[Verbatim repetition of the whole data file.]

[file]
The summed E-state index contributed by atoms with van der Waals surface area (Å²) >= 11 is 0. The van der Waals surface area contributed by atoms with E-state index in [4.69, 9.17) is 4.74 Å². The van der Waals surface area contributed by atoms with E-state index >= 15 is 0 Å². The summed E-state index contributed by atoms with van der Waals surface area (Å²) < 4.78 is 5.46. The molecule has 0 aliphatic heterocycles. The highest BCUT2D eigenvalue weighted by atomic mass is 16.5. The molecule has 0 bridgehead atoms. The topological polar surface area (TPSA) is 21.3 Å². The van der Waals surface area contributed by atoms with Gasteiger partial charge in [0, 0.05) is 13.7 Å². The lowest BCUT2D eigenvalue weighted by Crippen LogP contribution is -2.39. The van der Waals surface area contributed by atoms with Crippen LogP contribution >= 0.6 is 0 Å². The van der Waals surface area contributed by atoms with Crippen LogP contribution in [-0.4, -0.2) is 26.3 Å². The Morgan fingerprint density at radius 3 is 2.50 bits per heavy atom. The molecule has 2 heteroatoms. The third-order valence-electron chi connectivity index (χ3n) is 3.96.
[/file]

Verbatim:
The summed E-state index contributed by atoms with van der Waals surface area (Å²) >= 11 is 0. The van der Waals surface area contributed by atoms with E-state index in [4.69, 9.17) is 4.74 Å². The van der Waals surface area contributed by atoms with E-state index >= 15 is 0 Å². The summed E-state index contributed by atoms with van der Waals surface area (Å²) < 4.78 is 5.46. The molecule has 0 aliphatic heterocycles. The highest BCUT2D eigenvalue weighted by atomic mass is 16.5. The molecule has 0 bridgehead atoms. The topological polar surface area (TPSA) is 21.3 Å². The van der Waals surface area contributed by atoms with Gasteiger partial charge in [0, 0.05) is 13.7 Å². The lowest BCUT2D eigenvalue weighted by Crippen LogP contribution is -2.39. The van der Waals surface area contributed by atoms with Crippen LogP contribution >= 0.6 is 0 Å². The van der Waals surface area contributed by atoms with Crippen LogP contribution in [-0.4, -0.2) is 26.3 Å². The Morgan fingerprint density at radius 3 is 2.50 bits per heavy atom. The molecule has 2 heteroatoms. The third-order valence-electron chi connectivity index (χ3n) is 3.96.